The following post was written by DC EcoWomen blogger Dawn Bickett
Over just a few years, the way people find and consume news has changed dramatically, and so have the environmental problems that the news covers. At the May Ecohour, seasoned journalist and Deputy Editor of ClimateWire Lisa Friedman detailed her experience in the world of environmental journalism, and shared her thoughts on making environmental news relatable.
Early in the evening, Lisa surprised the crowd at Teaism with the details of the unusual path she took to her position at a climate-focused policy publication. While she currently covers the business and politics of climate change for ClimateWire, she spent years on the prison and crime beat in California and Nevada. Even her first move to Washington, DC was to be the Washington bureau chief for the Oakland Tribune, not to cover environmental issues.
But in making the transition from reporting on crime and politics to writing stories about international climate negotiations, Lisa made the discovery that her new beat was not so distant from her previous ones. “Sometimes I don’t feel like I am writing about climate change at all,” Lisa explained, pointing out that climate news lays at the intersection of many different policy areas, from immigration law to trade.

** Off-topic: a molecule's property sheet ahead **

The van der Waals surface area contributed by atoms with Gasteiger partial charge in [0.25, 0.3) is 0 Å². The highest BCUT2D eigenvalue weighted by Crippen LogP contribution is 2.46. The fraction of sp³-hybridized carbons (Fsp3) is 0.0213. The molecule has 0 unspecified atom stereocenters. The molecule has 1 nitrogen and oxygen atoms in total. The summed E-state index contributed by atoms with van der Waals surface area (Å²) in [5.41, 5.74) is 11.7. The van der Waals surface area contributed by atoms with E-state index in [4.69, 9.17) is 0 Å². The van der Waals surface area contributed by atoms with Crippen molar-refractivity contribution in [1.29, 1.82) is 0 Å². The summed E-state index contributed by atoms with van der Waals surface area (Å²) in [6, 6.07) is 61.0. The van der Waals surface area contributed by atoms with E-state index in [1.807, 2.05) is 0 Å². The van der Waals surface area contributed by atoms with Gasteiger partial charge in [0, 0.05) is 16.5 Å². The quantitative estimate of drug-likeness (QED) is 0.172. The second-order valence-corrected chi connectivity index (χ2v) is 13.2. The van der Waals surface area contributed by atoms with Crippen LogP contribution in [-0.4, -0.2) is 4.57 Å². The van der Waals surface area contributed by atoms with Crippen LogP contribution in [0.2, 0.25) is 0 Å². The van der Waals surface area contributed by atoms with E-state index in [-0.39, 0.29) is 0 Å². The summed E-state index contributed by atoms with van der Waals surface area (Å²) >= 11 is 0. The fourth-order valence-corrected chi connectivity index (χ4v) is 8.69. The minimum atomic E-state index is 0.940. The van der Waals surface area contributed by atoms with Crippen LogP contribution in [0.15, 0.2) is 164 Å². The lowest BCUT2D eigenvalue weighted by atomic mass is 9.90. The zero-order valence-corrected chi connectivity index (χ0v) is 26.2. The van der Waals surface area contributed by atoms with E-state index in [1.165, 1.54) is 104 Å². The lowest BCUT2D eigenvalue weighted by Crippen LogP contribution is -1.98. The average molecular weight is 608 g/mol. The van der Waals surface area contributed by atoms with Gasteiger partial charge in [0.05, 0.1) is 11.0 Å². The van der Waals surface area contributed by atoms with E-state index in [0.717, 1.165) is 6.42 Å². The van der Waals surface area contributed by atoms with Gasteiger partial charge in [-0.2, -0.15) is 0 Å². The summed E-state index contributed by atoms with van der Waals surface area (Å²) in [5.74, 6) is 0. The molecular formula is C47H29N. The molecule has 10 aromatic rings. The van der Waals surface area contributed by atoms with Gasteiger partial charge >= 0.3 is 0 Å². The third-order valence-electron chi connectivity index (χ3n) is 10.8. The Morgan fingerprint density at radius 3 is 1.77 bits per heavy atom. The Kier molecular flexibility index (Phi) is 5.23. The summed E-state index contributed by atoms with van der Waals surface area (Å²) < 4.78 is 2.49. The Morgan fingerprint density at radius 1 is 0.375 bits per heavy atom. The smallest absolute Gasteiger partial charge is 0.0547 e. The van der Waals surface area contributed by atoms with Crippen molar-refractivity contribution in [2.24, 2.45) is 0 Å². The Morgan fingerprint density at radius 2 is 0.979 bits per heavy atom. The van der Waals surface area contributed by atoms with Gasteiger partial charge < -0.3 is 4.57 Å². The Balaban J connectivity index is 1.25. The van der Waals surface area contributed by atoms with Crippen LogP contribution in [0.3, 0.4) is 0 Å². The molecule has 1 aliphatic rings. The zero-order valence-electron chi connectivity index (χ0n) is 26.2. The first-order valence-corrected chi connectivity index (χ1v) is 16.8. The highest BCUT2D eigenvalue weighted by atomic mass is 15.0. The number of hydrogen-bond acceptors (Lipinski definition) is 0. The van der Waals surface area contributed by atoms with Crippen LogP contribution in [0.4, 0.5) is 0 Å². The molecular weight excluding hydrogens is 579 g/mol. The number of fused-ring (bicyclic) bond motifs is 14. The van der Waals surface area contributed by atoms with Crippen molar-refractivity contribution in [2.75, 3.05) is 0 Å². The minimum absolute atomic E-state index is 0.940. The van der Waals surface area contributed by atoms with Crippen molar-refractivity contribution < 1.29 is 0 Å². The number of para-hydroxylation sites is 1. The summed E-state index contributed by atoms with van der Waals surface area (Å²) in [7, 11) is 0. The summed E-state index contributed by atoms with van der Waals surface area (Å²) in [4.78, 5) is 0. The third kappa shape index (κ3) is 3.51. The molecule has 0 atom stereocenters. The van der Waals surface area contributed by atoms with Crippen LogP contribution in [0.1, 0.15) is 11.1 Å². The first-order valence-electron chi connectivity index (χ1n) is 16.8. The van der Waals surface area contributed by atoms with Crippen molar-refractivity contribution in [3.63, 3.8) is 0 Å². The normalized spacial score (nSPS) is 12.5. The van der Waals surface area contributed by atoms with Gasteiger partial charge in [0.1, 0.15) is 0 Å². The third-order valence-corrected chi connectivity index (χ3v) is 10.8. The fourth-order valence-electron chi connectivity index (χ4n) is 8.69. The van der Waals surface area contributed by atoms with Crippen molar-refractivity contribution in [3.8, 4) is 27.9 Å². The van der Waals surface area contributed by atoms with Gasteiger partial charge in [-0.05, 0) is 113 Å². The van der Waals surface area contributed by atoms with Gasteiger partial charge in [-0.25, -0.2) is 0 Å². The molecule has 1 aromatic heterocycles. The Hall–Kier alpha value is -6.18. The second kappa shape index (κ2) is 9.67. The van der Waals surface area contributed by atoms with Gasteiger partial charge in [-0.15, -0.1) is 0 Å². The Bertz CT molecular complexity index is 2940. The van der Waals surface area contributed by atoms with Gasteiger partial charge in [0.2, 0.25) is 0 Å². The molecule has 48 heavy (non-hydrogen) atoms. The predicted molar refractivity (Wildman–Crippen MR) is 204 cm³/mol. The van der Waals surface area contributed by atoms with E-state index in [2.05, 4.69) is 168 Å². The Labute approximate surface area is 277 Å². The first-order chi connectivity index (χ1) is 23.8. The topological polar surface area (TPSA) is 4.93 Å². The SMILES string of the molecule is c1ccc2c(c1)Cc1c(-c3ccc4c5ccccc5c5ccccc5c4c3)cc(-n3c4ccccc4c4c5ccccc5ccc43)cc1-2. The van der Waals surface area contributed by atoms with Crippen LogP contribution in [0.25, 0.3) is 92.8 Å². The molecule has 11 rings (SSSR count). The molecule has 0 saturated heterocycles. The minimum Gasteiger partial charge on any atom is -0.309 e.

The trouble with environmental beats, she noted, was not that they weren’t relevant, but rather that they had always had a difficult time being valued.
What remains most meaningful for Lisa in her reporting, and what she feels turns climate change into a story people connect with, is the ability to go to places and talk to people about their problems. Lisa has interviewed a community downhill from a melting glacier in Nepal and met families trying to pick up their lives after floods in Bangladesh. By being able to report on conditions in the communities most vulnerable to the impacts climate change, Lisa finds she is able to make a compelling story without a PowerPoint presentation or science lecture.
After Lisa finished her talk, the audience was full of questions about her travels how to find and tell a good story accurately and powerfully. Lisa left us with two fundamental lessons from her 14 years as a journalist:
1. If you are respectful, people are responsive.
2. People want to tell their stories. Don’t be afraid, just ask!